Proverbs tells us that a foolish man spends all his income. "In the house of the wise are stores of choice food and oil, but a foolish man devours all he has." Prov. 21:20, NIV. It is foolish to simply break even, and how much more to get into debt. God does bless His people. Christians comprise a third of the world population, but control two-thirds of world wealth.

Larry Burkett noted that old age is a time for which to store provision. Prov. 6:6-8 "Go to the ant, you sluggard; consider its ways and be wise! 7 It has no commander, no overseer or ruler, 8. Yet it stores its provisions in summer and gathers its food at harvest." Our earning ability declines typically in the 60s and 70s, so we need to take measures to prepare for that time.

Prov. 27:12 "The prudent see danger and take refuge, but the simple keep going and suffer for it." Emergencies, including car repairs, illness, and loss of a job, require savings. Knowing these possibilities, we need to prepare. An emergency fund is prudent, in light of this scripture.

More mundane are annual fluctuations in heating bills, or vacation expenses, and gift-giving, for which planning is appropriate.

Long range planning is required for higher education, the education of children, and retirement. The fact of death requires provisions of a will, burial expenses, and for ongoing financial needs of our family.

As Bill Gothard has noted, our planning requires faith (Rom. 14:23c NIV, ". . . everything that does not come from faith is sin." Therefore the guideline is: "What has God given you the faith to believe Him for?" When we plan in faith that God approves our goal, then saving is in order. This requires both self-control and self-denial. It is not hoarding, which has no particular goal and no end.

Christ has taught us not to lay up treasures (thesauros) on earth. . . (Matt. 6:19), but store up for yourselves treasures in heaven. . .(6:20), "For where your treasure is, there your heart will be also." "No one can serve two masters. . .You cannot serve both God and Money." (6:24 a,c). So greed is actually idolatry, as the Spirit wrote through Paul (Col. 3:5). In our consumer culture, we need to major in giving, and minor in saving.

How can we lay up treasures in heaven? Jesus told the rich young ruler, "If you want to be perfect, go, sell your possessions and give to the poor, and your will have treasure (thesauros) in heaven. Then come, follow me." (Matt. 19:21). Precisely the issue of two masters was at stake. The ruler's heart was set on his possessions, so Jesus told him to transfer his assets, so his heart would be set on God. But this same admonition is given to Christ's disciples. "Do not be afraid, little flock, for your Father has been pleased to give you the kingdom. Sell your possessions and give to the poor. Provide purses for yourselves that will not wear out, a treasure in heaven that will not be exhausted, where no thief comes near and no moth destroys." (Luke 12:32-33). 2 Cor. 8:14 teaches us that our surplus should help others, if we have a surplus.

What testimony does our allocation of financial resources bear to the identity of our master? Where is our treasure? Because of the comparative wealth in Europe, America and some other European-origin countries, we must recognize and resist worshipping the idol of Money, and the velvet path of desiring personal pleasure, security, and comfort—creating heaven on earth.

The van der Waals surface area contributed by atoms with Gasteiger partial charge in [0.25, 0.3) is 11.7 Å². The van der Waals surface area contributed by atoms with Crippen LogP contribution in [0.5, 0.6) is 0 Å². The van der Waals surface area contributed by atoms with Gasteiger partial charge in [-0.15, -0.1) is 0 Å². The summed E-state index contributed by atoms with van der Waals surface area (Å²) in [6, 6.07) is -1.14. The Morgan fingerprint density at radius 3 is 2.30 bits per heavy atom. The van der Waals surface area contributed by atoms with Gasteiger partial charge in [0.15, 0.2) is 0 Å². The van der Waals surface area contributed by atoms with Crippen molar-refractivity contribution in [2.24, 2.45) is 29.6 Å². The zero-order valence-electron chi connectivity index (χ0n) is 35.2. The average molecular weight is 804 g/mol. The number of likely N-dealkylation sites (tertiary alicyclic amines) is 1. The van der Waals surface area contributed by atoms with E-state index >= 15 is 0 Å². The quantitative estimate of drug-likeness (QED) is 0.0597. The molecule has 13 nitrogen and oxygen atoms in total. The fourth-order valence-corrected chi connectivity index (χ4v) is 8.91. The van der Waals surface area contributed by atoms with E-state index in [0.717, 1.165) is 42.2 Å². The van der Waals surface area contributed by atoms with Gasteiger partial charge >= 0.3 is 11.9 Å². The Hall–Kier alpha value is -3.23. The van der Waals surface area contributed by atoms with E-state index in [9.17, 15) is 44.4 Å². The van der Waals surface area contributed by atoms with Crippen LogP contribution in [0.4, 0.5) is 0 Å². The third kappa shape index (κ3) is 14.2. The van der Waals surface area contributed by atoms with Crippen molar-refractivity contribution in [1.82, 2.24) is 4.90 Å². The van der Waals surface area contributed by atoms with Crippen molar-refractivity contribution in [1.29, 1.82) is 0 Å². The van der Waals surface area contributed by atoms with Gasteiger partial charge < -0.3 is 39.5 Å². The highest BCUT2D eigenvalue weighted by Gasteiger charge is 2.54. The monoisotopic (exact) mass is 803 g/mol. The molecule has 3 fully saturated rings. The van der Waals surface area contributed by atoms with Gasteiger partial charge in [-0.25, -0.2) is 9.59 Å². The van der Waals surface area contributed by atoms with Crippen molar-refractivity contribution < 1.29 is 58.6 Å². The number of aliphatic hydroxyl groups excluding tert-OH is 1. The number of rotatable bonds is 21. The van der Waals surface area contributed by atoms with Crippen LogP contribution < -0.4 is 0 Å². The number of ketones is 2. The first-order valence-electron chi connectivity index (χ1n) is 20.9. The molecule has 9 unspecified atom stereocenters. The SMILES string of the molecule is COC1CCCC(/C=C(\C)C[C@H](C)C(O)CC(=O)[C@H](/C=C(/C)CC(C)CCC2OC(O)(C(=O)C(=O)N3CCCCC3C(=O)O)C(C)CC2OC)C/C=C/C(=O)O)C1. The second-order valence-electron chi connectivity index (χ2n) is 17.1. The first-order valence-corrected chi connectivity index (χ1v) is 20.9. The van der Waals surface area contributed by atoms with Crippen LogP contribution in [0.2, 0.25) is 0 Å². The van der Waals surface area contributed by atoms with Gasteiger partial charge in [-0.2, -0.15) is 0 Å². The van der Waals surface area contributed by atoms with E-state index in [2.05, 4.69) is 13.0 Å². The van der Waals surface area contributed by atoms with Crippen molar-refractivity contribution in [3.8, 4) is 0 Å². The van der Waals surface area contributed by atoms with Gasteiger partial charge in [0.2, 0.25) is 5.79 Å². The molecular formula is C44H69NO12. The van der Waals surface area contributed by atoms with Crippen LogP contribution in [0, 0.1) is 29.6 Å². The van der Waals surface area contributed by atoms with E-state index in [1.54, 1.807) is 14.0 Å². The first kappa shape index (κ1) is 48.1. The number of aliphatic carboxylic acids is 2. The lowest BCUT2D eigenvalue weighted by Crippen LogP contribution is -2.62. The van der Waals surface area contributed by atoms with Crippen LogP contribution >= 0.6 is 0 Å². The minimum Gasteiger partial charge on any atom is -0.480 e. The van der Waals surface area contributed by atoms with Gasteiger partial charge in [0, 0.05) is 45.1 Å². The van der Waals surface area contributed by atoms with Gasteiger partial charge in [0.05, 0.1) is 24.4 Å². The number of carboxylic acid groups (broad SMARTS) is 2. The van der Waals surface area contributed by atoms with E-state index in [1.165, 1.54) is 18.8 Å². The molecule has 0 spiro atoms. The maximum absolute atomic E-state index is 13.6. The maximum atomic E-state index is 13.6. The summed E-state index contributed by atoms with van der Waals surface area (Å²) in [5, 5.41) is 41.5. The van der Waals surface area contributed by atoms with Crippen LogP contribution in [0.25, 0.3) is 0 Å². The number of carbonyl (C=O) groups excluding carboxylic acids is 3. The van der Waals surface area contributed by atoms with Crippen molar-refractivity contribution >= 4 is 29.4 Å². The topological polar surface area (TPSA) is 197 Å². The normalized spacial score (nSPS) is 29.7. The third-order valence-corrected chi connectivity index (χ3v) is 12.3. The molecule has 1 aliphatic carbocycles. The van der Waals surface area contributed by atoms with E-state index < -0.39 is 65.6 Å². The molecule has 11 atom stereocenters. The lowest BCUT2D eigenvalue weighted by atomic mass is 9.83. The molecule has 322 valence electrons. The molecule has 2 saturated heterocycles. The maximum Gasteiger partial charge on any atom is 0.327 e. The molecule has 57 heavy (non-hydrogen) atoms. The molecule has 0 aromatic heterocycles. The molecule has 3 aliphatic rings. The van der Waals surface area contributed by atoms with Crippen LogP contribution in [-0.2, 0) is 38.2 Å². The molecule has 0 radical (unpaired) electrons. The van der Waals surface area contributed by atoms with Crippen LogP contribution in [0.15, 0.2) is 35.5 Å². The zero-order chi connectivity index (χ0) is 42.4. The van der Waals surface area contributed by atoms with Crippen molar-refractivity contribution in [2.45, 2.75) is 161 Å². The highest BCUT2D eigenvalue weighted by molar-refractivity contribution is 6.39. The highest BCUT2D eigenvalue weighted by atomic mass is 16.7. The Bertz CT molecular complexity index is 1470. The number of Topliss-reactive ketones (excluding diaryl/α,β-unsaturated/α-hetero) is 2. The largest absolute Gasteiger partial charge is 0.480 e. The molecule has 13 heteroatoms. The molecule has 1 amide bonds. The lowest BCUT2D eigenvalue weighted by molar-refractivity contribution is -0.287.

Are we putting more into our 401(K)'s, IRA's, and investment portfolios than into the work of the Kingdom? The best way to answer that is to ask, "Where is my heart, right now?" Is the focus of my life retirement or a higher standard of living? Or are we seeking first the Kingdom of God?

Suggestions for saving:

  1. Save regularly, preferably as a payroll deduction, so no monthly decision will have to be made, after giving the Lord His portion (Prov. 3:9-10).
  2. Make it hard to withdraw the cash. The deduction could go to a distant bank or to an out-of-town mutual fund. When you save enough cash, move to a CD or money market fund with higher interest. One of the best ways to save is by a Dividend Reinvestment Program (DRIP). You can purchase stock shares of companies that offer DRIPS at very low cost and you establish automatic withdrawals for this purpose. The money goes far away, it is takes longer to cash in stocks than to withdraw money from a savings account, so is less likely to be “raided” on impulse. 
  3. The earlier we to save, the better, with compound interest.
  4. An Individual Retirement Account allows most people to save $3,000 per year per spouse (2004), the earnings of which are tax-deferred (Traditional) or tax-free (Roth).
  5. Take advantage of 401-k company plans, which both reduce adjusted gross income and deferred tax on the investment, in addition to any matching funds.
  6. Try to pay off your home, if you plan to live there for some years. Pre-paying the mortgage will earn the equivalent to the mortgage rate. Then concentrate on other long-term savings.
  7. Train your children to save a portion of their income, some for short-term and some for long-term goals.
  8. When savings accumulate, convert them into higher rate plans, such as CD's or mutual funds with minimum deposits.
  9. Match your tolerance for risk with the kind of investment.
  10. Read. For example, the Sound Mind Investing Handbook, by Austin Pryor ( see ). Periodicals such as Money, Forbes, and Kiplinger’s are good sources, as is the Motley Fool Seek expert counsel.
  11. Eccles. 11:2, "Give portions to seven, yes to eight, for you do not know what disaster may come upon the land." seems to support the idea of diversifying investments. Certainly the principle of sowing and reaping applies to investing, generally (Eccles. 11:6).